We tune into television series episode after episode because we've become invested in some or all of the character's lives. Marketers and psychologists measure this on the connectedness scale - the degree to which people think a series and its characters are real.
Even if the characters are rich and live in a 25 bedroom mansion while you live in a studio apartment, you can still connect to characters on a personal level and because you wish you lived a life like theirs.
Everyone loves to see wildly wealthy characters fail in a way because it shows their vulnerability.
Displaying the weaknesses of the characters serve to connect them to audiences. People can identify easier with characters who make mistakes.
On one end, we tend to think we can aspire to have some of the nice lifestyles portrayed in the shows - the clothes, the cars, the houses. But we also hate people who can afford and waste things and be so careless about it.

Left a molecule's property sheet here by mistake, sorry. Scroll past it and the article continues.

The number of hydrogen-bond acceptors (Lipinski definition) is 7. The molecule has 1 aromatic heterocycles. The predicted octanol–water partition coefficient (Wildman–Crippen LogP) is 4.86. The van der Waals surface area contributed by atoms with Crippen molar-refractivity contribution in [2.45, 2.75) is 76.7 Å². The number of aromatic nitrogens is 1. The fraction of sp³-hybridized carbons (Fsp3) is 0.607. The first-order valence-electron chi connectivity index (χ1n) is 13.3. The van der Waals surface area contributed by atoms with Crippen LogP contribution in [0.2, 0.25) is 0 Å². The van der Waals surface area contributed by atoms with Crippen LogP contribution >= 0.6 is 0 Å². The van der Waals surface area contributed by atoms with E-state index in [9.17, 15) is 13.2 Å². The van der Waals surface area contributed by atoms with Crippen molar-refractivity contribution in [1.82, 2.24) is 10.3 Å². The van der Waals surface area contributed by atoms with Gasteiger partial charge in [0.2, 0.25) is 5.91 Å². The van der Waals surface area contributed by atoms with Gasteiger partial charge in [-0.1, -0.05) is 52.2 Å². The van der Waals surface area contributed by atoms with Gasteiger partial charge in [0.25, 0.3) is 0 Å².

Yet, it's just as easy for us to pretend to be something we're not when it comes to money. Even if we know we can't afford something, we can still use our credit card, even if we may struggle to pay it off, but we can certainly buy the item.
We often discount the positive of watching how the characters in a television series use and waste money.
Money can be a taboo topic, but these forms of entertainment give us the opportunity to open up and discuss what we'd do in a similar situation.
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